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Monday, January 17, 2011

You Say "Rocket Fuel," I Say "Session"

Last week, after I composed my ode to barely-alcoholic Oakshire Willamette Dammit, I got a comment from the Irish blogger The Beer Nut.
Anyway, a session beer at 4.9% ABV?! There's no way you could pass off rocket fuel like that as a session beer in a British pub.
It's true, we have vastly different standards. To find a beer with an alcohol percentage beginning with the number four is a trick. I haven't done a study, but I'd say 90% of the beer brewed on the West Coast is 5% or higher. At a minimum. Personally, I'd love a selection of tasty session ales with ABVs starting with threes and fours. Unfortunately, breweries don't seem to be able to stay in business selling them to me (and, of course, Ted Sobel). So we go with the flow and call our bruisers "sessions."

A second example of this--a more pointed example--comes from Brighton, England via Alan McLeod.
Brighton council bans super strength beer to combat street drinking

Super strength beer will be banned from an off-licence as part of an ongoing campaign against street drinking.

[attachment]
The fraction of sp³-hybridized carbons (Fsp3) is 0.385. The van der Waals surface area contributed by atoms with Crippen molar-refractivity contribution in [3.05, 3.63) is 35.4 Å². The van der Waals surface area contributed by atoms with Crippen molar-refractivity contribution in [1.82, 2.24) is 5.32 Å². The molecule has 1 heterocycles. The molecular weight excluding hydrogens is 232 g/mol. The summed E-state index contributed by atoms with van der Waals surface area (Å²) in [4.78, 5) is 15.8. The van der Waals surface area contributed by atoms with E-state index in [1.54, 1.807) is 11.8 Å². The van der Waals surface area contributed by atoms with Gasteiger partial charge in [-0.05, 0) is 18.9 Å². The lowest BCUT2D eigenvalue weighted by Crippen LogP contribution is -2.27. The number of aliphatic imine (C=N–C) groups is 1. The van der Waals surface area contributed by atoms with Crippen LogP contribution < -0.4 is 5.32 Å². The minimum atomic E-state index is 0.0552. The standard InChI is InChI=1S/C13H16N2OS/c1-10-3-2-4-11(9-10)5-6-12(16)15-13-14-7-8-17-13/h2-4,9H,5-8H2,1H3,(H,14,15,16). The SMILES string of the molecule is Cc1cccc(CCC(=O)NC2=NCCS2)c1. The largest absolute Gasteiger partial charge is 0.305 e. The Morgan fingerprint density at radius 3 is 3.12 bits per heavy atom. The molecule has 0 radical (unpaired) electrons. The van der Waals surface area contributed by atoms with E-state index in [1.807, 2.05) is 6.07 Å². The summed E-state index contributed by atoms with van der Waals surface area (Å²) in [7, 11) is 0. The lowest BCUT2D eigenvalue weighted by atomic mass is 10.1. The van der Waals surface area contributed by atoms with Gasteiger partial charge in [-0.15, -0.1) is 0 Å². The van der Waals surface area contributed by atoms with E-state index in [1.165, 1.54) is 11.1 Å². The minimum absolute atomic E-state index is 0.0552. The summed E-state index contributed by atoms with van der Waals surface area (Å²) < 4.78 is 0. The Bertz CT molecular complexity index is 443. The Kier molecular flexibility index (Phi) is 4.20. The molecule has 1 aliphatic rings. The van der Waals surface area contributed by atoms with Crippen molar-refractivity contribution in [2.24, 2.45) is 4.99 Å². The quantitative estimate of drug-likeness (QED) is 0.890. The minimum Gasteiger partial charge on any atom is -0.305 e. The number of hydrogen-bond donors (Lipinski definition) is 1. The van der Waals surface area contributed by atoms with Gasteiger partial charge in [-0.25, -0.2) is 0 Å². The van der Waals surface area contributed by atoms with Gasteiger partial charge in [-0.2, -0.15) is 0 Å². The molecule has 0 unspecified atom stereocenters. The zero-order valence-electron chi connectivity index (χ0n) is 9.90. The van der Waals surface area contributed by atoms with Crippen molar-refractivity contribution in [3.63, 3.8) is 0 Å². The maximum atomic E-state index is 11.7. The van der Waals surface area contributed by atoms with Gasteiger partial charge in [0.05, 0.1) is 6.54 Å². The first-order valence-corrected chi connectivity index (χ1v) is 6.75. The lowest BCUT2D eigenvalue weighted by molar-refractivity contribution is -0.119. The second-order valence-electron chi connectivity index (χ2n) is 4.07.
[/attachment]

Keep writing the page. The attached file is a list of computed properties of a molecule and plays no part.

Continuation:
The idea is to curb the knife fights, brawls, and general mayhem caused by these super-strength beers. And not a minute too soon, I say! What are are these diabolical brews, these menaces threatening to rend this Southern English city to pieces? Oh, you know, beers with more than 6% alcohol. Hide the children!


  1. Just returned from a trip to England where my Northwest-inflected palette was frustrated by smooth, low ABV beer. My relatives plumped a 5% IPA down in front of me with a warning that it might be "a tad strong." Are we spoiled, or have we spoiled our appreciation for the finer points of less-alcoholic beers??

  2. I'd be a big fan of seeing more beers around 4% or lower. Caldera did the lawn mower lager, which I drank a bit of this year, but you didn't see much else.